Law firm will proceed with legal action against long-term care homes after COVID-19 deaths
Posted: October 23, 2020
(October 22, 2020)
By: Allan Benner, St. Catharines Standard
New provincial legislation that may protect long-term care homes from COVID-19 related lawsuits won’t stop an Oakville-based law firm from pursuing nine actions it has filed so far, including a class-action lawsuit filed against the owners of Lundy Manor in Niagara Falls.
But the legislation introduced for first reading on Tuesday — Bill 218, the Supporting Ontario’s Recovery Act — may make it harder to sue by requiring proof of “gross negligence.”
“I’ve been practising law for 35 years now and I’ve never had a case where I’ve had to prove gross negligence … It’s not very well defined,” said Gary Will, a managing partner from Will Davidson LLP.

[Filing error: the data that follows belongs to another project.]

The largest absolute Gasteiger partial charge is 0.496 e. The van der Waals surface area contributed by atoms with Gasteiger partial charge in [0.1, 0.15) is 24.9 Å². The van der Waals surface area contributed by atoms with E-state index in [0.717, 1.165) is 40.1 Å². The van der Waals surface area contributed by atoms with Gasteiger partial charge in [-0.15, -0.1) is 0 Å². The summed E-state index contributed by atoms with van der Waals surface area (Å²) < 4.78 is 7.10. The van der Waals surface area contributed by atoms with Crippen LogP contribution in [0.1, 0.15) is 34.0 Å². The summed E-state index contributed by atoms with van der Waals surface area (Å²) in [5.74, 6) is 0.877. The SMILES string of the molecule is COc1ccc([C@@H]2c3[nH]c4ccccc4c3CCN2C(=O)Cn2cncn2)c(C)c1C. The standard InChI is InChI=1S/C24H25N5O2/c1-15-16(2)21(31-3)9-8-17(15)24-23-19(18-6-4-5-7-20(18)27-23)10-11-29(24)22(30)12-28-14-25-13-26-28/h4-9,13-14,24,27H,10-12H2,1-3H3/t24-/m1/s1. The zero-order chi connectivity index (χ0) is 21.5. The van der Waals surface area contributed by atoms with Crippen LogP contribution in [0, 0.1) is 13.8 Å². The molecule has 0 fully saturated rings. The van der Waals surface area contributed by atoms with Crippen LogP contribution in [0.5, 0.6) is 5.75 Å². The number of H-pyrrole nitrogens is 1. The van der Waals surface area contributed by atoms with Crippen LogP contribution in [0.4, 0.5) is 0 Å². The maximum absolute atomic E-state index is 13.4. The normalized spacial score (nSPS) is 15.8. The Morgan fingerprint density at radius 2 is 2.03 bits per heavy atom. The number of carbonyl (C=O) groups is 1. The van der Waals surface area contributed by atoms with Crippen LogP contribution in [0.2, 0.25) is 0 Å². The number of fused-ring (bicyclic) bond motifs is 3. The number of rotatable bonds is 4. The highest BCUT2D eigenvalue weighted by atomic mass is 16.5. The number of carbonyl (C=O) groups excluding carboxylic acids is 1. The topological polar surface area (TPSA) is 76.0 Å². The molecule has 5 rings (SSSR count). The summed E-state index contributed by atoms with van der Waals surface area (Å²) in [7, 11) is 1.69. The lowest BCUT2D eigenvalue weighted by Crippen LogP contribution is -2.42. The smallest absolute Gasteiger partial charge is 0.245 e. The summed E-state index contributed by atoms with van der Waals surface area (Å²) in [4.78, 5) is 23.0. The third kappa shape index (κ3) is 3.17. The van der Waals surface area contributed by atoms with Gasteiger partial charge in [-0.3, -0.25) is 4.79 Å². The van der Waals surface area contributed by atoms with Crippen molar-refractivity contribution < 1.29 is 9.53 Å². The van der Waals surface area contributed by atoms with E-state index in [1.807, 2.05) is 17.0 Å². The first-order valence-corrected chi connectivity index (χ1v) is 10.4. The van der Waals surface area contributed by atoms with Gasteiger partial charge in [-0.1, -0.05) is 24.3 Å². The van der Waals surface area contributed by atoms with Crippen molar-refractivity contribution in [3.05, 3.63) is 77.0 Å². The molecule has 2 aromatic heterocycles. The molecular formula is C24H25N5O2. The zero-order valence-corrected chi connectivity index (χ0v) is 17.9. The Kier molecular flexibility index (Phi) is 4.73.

“And why are you forcing these poor people to prove to a higher standard? … It’s going to make it very difficult for people to succeed on their claims.”
The legislation if passed would be retroactive to the start of the pandemic on March 17, and require people harmed as a result of exposure to the coronavirus to prove gross negligence on behalf of the long-term care home operator, rather than the current standard, which is ordinary negligence.
“Negligence has been the cornerstone of our law going back over 100 years,” Will said. “Now they’re saying, you can have a bad result. You can have died because of substandard care, but it doesn’t matter because we’re immunizing that bad conduct, or we’re requiring you to prove your case at a higher level.”
Nevertheless, he said, his firm will proceed with legal action it has started.
In addition to the suit against Lundy Manor and its parent company Oxford Living, Will’s law firm launched class-action lawsuits against several long-term care providers throughout the GTA where numerous COVID-19 related deaths have occurred.